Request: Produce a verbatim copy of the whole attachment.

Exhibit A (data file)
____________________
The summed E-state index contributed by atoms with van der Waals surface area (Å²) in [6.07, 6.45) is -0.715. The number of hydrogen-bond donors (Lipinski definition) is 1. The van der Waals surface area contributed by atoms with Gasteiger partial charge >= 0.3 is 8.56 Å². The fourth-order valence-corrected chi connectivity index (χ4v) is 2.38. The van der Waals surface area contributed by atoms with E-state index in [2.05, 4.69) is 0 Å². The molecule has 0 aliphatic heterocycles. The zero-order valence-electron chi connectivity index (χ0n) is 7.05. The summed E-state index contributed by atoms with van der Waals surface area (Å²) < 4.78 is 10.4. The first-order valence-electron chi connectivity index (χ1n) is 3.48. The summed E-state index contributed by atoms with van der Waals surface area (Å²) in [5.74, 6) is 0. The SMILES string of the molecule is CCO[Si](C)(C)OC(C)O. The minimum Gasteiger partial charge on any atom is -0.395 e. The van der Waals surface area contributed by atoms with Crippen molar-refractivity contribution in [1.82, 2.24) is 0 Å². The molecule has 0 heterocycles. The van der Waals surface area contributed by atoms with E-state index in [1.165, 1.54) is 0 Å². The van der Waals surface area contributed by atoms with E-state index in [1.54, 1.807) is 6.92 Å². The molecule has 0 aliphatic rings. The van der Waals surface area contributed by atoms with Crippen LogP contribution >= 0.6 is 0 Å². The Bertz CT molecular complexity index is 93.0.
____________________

The summed E-state index contributed by atoms with van der Waals surface area (Å²) in [6.07, 6.45) is -0.715. The number of hydrogen-bond donors (Lipinski definition) is 1. The van der Waals surface area contributed by atoms with Gasteiger partial charge >= 0.3 is 8.56 Å². The fourth-order valence-corrected chi connectivity index (χ4v) is 2.38. The van der Waals surface area contributed by atoms with E-state index in [2.05, 4.69) is 0 Å². The molecule has 0 aliphatic heterocycles. The zero-order valence-electron chi connectivity index (χ0n) is 7.05. The summed E-state index contributed by atoms with van der Waals surface area (Å²) < 4.78 is 10.4. The first-order valence-electron chi connectivity index (χ1n) is 3.48. The summed E-state index contributed by atoms with van der Waals surface area (Å²) in [5.74, 6) is 0. The SMILES string of the molecule is CCO[Si](C)(C)OC(C)O. The minimum Gasteiger partial charge on any atom is -0.395 e. The van der Waals surface area contributed by atoms with Crippen molar-refractivity contribution in [1.82, 2.24) is 0 Å². The molecule has 0 heterocycles. The van der Waals surface area contributed by atoms with E-state index in [1.165, 1.54) is 0 Å². The van der Waals surface area contributed by atoms with E-state index in [1.54, 1.807) is 6.92 Å². The molecule has 0 aliphatic rings. The van der Waals surface area contributed by atoms with Crippen LogP contribution >= 0.6 is 0 Å². The Bertz CT molecular complexity index is 93.0.